The hobby of collecting includes seeking, locating, acquiring, organizing, cataloging, displaying, storing, and maintaining whatever items are of interest to the individual collector. Some collectors are generalists, accumulating merchandise, or stamps from all countries of the world. Others focus on a subtopic within their area of interest, perhaps 19th century postage stamps, milk bottle labels from Sussex, or Mongolian harnesses and tack.
The items collectors collect may be antique, or simply collectible. Antiques are collectible items at least 100 years old; collectibles are less than antique, and may even be new. Collectors and dealers may use the word vintage to describe older collectibles. Most collectibles are man-made commercial items, but some private collectors collect natural objects such as birds' eggs, butterflies, rocks, and seashells. Items which were once everyday objects may now be collectible since almost all those once produced have been destroyed or discarded (see Ephemera). Some collectors collect only in childhood while others continue to do so throughout their lives and usually modify their aims later in life. Philately, phillumeny and deltiology (collecting postage stamps, matchboxes and postcards) are examples of forms of collecting which can be undertaken at minimal expense.
Collecting is a practice with a very old cultural history. The Egyptian Ptolemaic dynasty collected books from all over the known world at the Library of Alexandria. The Medici family, in Renaissance Florence, made the first effort to collect art by private patronage, this way artists could be free for the first time from the money given by the Church and Kings; this citizenship tradition continues today with the work of private art collectors. Many of the world's popular museums--from the Metropolitan in New York City to the Thyssen in Madrid or the Franz Mayer in Mexico City--have collections formed by the generous collectors that donated them to be seen by the general public. The collecting hobby is a modern descendant of the "cabinet of curiosities" which was common among scholars with the means and opportunities to acquire unusual items from the 16th century onwards. Planned collecting of ephemeral publications goes back at least to George Thomason in the reign of Charles I and Samuel Pepys in that of Charles II. Collecting engravings and other prints by those whose means did not allow them to buy original works of art also goes back many centuries. The involvement of larger numbers of people in collecting activities comes with the prosperity and increased leisure for some in the later 19th century in industrial countries. That is when collecting such items as antique china, furniture and decorative items from oriental countries becomes established.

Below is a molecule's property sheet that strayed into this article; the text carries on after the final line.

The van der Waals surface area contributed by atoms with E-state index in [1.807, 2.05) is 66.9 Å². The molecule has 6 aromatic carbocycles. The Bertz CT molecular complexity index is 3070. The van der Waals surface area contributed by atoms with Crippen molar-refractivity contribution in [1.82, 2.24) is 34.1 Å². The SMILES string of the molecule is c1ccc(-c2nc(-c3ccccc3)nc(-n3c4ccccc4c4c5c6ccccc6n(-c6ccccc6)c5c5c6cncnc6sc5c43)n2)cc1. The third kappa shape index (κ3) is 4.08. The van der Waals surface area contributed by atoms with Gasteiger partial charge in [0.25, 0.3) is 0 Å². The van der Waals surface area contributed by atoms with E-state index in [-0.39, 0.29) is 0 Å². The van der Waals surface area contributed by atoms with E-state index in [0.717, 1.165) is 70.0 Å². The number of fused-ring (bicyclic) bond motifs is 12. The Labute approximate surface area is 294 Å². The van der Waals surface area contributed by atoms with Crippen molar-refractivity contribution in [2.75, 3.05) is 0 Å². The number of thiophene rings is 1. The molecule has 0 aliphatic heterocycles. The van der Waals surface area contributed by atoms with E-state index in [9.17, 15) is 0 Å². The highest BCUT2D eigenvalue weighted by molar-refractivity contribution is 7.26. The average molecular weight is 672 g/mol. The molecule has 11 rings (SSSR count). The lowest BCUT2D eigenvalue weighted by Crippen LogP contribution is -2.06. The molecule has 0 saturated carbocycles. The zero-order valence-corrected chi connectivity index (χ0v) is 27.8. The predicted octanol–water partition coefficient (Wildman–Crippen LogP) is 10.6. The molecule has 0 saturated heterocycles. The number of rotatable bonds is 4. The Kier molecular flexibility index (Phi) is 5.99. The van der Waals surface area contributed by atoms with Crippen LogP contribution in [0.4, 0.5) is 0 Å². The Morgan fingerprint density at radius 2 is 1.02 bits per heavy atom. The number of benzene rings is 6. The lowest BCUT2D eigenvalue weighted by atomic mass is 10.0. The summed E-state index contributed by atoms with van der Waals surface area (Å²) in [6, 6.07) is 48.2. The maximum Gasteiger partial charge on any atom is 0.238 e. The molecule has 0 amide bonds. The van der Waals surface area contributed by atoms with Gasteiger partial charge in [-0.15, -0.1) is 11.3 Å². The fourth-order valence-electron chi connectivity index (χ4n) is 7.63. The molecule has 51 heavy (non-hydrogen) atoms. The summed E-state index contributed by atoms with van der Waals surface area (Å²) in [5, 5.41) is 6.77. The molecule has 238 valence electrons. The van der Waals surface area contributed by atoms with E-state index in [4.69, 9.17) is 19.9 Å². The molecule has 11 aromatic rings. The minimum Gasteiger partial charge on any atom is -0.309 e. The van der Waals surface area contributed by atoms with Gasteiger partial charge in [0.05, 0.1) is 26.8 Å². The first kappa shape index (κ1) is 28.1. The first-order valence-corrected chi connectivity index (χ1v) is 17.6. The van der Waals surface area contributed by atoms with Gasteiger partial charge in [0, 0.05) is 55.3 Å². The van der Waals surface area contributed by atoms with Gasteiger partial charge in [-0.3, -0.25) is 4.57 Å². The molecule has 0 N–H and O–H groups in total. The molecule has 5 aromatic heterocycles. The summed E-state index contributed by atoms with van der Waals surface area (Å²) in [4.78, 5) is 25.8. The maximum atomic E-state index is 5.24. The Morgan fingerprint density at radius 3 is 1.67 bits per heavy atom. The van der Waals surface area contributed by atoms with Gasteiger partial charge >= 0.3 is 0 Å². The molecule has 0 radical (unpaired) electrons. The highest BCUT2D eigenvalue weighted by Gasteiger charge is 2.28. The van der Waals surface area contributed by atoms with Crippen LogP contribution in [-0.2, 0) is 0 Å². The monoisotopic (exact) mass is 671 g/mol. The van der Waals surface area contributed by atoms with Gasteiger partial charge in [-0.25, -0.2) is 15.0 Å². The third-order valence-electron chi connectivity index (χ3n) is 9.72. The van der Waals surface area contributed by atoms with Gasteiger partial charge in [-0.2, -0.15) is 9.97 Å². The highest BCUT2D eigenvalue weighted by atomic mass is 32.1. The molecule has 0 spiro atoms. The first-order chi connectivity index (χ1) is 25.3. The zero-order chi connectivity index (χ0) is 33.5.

Some novice collectors start purchasing items that appeal to them, and then slowly work at acquiring knowledge about how to build a collection. Others (more cautious or studious types) want to develop some background in the field before starting to buy items. The term antique generally refers to items made at least 100 years ago or more. In some fields, such as antique cars, the time frame is less stringent-—25 years or so being considered enough time to make a car a "classic" if not an antique. Traditionally in the area of furniture, the 1830s was regarded as the limit for antique furniture. However Victorian, Arts and Crafts, and some types of 20th century furniture can all be regarded as collectible.
In general, then, items of significance, beauty, values or interest that are "too young" to be considered antiques, fall into the realm of collectibles. But not all collectibles are limited editions, and many of them have been around for decades: for example, the popular turn-of-the-century posters, Art Deco and Art Nouveau items, Carnival and Depression era glass, etc. In addition, there exists the "contemporary collectibles" category, featuring items like plates, figurines, bells, graphics, steins, and dolls.
Many collectors enjoy making a plan for their collections, combining education, stimulation and experimentation to develop a personal collecting style; and even those who reject the notion of "planned collecting" can refine their "selection skills" with some background information on the methods of collecting.
Collectors' magazines are one of the most popular means to learn more about the field. Attending conventions and collectibles shows is another way for a collector to familiarize him or herself with the possibilities. These shows will often include seminars on a variety of subjects such as artists, companies, decorating with collectibles or how to insure a collection. For example, the NCC (National Council of 56 Clubs) has individual member clubs that host regional gatherings each year for collectors of Department 56 lighted villages.